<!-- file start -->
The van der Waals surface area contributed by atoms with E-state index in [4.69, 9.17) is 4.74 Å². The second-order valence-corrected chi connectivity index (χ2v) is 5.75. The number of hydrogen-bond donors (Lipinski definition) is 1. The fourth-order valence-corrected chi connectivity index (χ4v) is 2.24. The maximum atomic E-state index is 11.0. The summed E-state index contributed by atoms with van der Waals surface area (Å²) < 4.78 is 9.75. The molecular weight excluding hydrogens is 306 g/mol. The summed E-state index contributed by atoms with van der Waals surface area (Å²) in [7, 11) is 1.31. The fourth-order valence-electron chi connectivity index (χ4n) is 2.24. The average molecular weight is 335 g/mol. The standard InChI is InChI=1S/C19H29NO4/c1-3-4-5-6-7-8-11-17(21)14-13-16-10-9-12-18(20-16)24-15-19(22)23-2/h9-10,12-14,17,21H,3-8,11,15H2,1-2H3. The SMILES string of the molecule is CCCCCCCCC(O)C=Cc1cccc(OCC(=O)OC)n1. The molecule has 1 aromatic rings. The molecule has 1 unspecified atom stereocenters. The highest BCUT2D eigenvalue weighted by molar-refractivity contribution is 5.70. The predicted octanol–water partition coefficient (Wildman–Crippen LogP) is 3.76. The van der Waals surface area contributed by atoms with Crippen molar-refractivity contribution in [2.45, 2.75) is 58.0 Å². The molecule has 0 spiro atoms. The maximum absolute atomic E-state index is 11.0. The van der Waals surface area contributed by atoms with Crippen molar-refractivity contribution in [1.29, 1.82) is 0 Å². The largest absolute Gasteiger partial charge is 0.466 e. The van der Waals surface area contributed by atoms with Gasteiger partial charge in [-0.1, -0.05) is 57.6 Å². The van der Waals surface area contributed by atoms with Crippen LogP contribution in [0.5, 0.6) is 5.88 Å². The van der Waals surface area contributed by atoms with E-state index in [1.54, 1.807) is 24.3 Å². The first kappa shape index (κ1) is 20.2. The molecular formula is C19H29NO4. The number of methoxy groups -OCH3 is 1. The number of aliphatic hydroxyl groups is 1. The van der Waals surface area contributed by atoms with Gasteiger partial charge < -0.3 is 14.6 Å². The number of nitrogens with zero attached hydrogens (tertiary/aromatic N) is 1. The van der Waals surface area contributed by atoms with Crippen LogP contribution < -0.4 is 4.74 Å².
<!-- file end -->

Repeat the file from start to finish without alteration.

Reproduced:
The van der Waals surface area contributed by atoms with E-state index in [4.69, 9.17) is 4.74 Å². The second-order valence-corrected chi connectivity index (χ2v) is 5.75. The number of hydrogen-bond donors (Lipinski definition) is 1. The fourth-order valence-corrected chi connectivity index (χ4v) is 2.24. The maximum atomic E-state index is 11.0. The summed E-state index contributed by atoms with van der Waals surface area (Å²) < 4.78 is 9.75. The molecular weight excluding hydrogens is 306 g/mol. The summed E-state index contributed by atoms with van der Waals surface area (Å²) in [7, 11) is 1.31. The fourth-order valence-electron chi connectivity index (χ4n) is 2.24. The average molecular weight is 335 g/mol. The standard InChI is InChI=1S/C19H29NO4/c1-3-4-5-6-7-8-11-17(21)14-13-16-10-9-12-18(20-16)24-15-19(22)23-2/h9-10,12-14,17,21H,3-8,11,15H2,1-2H3. The SMILES string of the molecule is CCCCCCCCC(O)C=Cc1cccc(OCC(=O)OC)n1. The molecule has 1 aromatic rings. The molecule has 1 unspecified atom stereocenters. The highest BCUT2D eigenvalue weighted by molar-refractivity contribution is 5.70. The predicted octanol–water partition coefficient (Wildman–Crippen LogP) is 3.76. The van der Waals surface area contributed by atoms with Crippen molar-refractivity contribution in [2.45, 2.75) is 58.0 Å². The molecule has 0 spiro atoms. The maximum absolute atomic E-state index is 11.0. The van der Waals surface area contributed by atoms with Crippen molar-refractivity contribution in [1.29, 1.82) is 0 Å². The largest absolute Gasteiger partial charge is 0.466 e. The van der Waals surface area contributed by atoms with Gasteiger partial charge in [-0.1, -0.05) is 57.6 Å². The van der Waals surface area contributed by atoms with Crippen LogP contribution in [0.5, 0.6) is 5.88 Å². The van der Waals surface area contributed by atoms with E-state index in [1.54, 1.807) is 24.3 Å². The first kappa shape index (κ1) is 20.2. The molecular formula is C19H29NO4. The number of methoxy groups -OCH3 is 1. The number of aliphatic hydroxyl groups is 1. The van der Waals surface area contributed by atoms with Gasteiger partial charge < -0.3 is 14.6 Å². The number of nitrogens with zero attached hydrogens (tertiary/aromatic N) is 1. The van der Waals surface area contributed by atoms with Crippen LogP contribution < -0.4 is 4.74 Å².